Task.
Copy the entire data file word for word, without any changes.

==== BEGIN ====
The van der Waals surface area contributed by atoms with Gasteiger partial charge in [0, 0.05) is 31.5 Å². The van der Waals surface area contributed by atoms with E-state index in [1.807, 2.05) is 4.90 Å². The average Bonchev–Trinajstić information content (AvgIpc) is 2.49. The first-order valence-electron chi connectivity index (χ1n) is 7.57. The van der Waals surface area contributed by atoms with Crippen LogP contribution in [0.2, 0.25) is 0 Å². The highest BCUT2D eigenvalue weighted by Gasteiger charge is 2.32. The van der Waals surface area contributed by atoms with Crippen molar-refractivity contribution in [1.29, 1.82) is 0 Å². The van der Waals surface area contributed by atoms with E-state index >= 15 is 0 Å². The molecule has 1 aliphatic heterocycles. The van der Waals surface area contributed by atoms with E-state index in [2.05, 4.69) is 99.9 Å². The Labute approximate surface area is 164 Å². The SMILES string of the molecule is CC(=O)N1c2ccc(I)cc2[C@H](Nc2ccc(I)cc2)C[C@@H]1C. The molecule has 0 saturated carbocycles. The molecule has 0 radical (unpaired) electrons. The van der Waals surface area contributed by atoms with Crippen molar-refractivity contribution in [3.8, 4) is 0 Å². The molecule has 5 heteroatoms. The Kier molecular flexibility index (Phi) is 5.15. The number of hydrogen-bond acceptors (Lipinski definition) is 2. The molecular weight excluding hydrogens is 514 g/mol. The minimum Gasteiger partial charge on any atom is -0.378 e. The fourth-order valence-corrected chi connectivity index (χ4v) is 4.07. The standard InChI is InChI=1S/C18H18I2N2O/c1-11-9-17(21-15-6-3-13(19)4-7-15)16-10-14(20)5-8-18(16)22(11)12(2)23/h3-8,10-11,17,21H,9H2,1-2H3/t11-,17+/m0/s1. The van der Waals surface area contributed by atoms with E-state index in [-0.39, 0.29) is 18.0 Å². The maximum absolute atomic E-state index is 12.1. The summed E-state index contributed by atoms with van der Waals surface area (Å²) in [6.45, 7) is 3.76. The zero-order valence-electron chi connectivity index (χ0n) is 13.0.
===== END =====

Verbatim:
The van der Waals surface area contributed by atoms with Gasteiger partial charge in [0, 0.05) is 31.5 Å². The van der Waals surface area contributed by atoms with E-state index in [1.807, 2.05) is 4.90 Å². The average Bonchev–Trinajstić information content (AvgIpc) is 2.49. The first-order valence-electron chi connectivity index (χ1n) is 7.57. The van der Waals surface area contributed by atoms with Crippen LogP contribution in [0.2, 0.25) is 0 Å². The highest BCUT2D eigenvalue weighted by Gasteiger charge is 2.32. The van der Waals surface area contributed by atoms with Crippen molar-refractivity contribution in [1.29, 1.82) is 0 Å². The van der Waals surface area contributed by atoms with E-state index >= 15 is 0 Å². The molecule has 1 aliphatic heterocycles. The van der Waals surface area contributed by atoms with E-state index in [2.05, 4.69) is 99.9 Å². The Labute approximate surface area is 164 Å². The SMILES string of the molecule is CC(=O)N1c2ccc(I)cc2[C@H](Nc2ccc(I)cc2)C[C@@H]1C. The molecule has 0 saturated carbocycles. The molecule has 0 radical (unpaired) electrons. The van der Waals surface area contributed by atoms with Crippen molar-refractivity contribution in [3.8, 4) is 0 Å². The molecule has 5 heteroatoms. The Kier molecular flexibility index (Phi) is 5.15. The number of hydrogen-bond acceptors (Lipinski definition) is 2. The molecular weight excluding hydrogens is 514 g/mol. The minimum Gasteiger partial charge on any atom is -0.378 e. The fourth-order valence-corrected chi connectivity index (χ4v) is 4.07. The standard InChI is InChI=1S/C18H18I2N2O/c1-11-9-17(21-15-6-3-13(19)4-7-15)16-10-14(20)5-8-18(16)22(11)12(2)23/h3-8,10-11,17,21H,9H2,1-2H3/t11-,17+/m0/s1. The van der Waals surface area contributed by atoms with E-state index in [-0.39, 0.29) is 18.0 Å². The maximum absolute atomic E-state index is 12.1. The summed E-state index contributed by atoms with van der Waals surface area (Å²) in [6.45, 7) is 3.76. The zero-order valence-electron chi connectivity index (χ0n) is 13.0.